Merge1 can help you gain compliance easily, by leveraging your existing infrastructure.
Break it Down: Identifying eDiscovery Costs by TaskJuly 2nd, 2012 5:25 pm
It is well established that ediscovery costs continue to rise, and Gartner, Inc. estimates the market to grow to $1.5 Billion by 2013 (“Magic Quadrant for E-Discovery Software” by Debra Logan, John Bace, May 13, 2011). A recent study by the Rand Institute for Civil Justice, “Where the Money Goes: Understanding Litigant Expenditures for Producing Electronic Discovery,” addressed the cost of producing electronic documents.
Rand interviewed eight very large companies about ediscovery production expenses. Participants spanned the communications, energy, insurance, biotech and pharmaceutical fields. Case data from 57 large-volume cases was used in the study, and costs were broken down into three tasks: Collection, Processing and Review. As seen below, the largest expenditure for cases was the Review task at 73 percent.
The study discussed ways companies can attempt to reduce the costs of traditional review. With ediscovery attorney rates ranging from $450 for partners, to $250 for associates and $75 for contract review attorneys, it is difficult to reduce the per hour review cost. Moving document review offshore can be appealing on a purely cost savings analysis, but issues like quality, information security and confidentiality make companies reluctant to adopt this low-cost solution.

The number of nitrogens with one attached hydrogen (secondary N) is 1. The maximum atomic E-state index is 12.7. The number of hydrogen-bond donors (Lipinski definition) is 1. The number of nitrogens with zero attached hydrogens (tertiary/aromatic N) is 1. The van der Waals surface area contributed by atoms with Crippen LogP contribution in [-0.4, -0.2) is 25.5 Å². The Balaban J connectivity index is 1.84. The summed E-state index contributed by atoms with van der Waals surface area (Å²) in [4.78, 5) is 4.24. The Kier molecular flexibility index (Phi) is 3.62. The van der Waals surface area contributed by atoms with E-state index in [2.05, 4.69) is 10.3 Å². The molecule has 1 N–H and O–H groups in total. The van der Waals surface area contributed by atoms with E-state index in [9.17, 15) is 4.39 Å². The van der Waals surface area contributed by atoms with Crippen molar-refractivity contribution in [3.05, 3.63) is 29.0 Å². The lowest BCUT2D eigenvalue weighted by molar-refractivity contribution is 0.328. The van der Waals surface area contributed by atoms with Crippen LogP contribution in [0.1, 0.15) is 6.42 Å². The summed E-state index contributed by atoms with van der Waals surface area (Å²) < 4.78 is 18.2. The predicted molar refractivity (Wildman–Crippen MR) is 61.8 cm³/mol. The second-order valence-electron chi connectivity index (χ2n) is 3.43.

Rand identifies other methods for reducing Review costs, such as document grouping and computer-assisted review to speed up the process. The three most commonly used techniques for grouping documents are near-duplicate detection, clustering (a.k.a. topic clustering or concept clustering) and email threading. However, according to the study, the cost savings are not significant.
To significantly reduce the cost of review, the report suggests that companies need to move away from their reliance on “eyes-on” review. Rand states that computer-categorized review, which is commonly referred to as predictive coding, will likely result in significant cost savings for Review. It works by having the system automatically assign a rating or proximity score to a document that reflects how close the content is to another document that was coded by an expert reviewer. Predictive coding can be more accurate than traditional eyes-on review; however, it has yet to be adopted by the courts.
Rand acknowledges that there are still a number of barriers to mainstream computer-categorized review, including the obvious concerns around recall and precision. However, as ediscovery costs continue to soar, organizations will demand technology to help control them – a handful of technology vendors have already answered the call. These vendors are leading the way by delivering tools that can be used and understood by legal users. The industry’s ability to educate the legal community on the benefits and risks of the technology, and how those risks can be mitigated, are fundamental to the adoption of predictive coding. I anxiously await new developments in predictive coding and will continue to keep our clients abreast of happenings in this realm.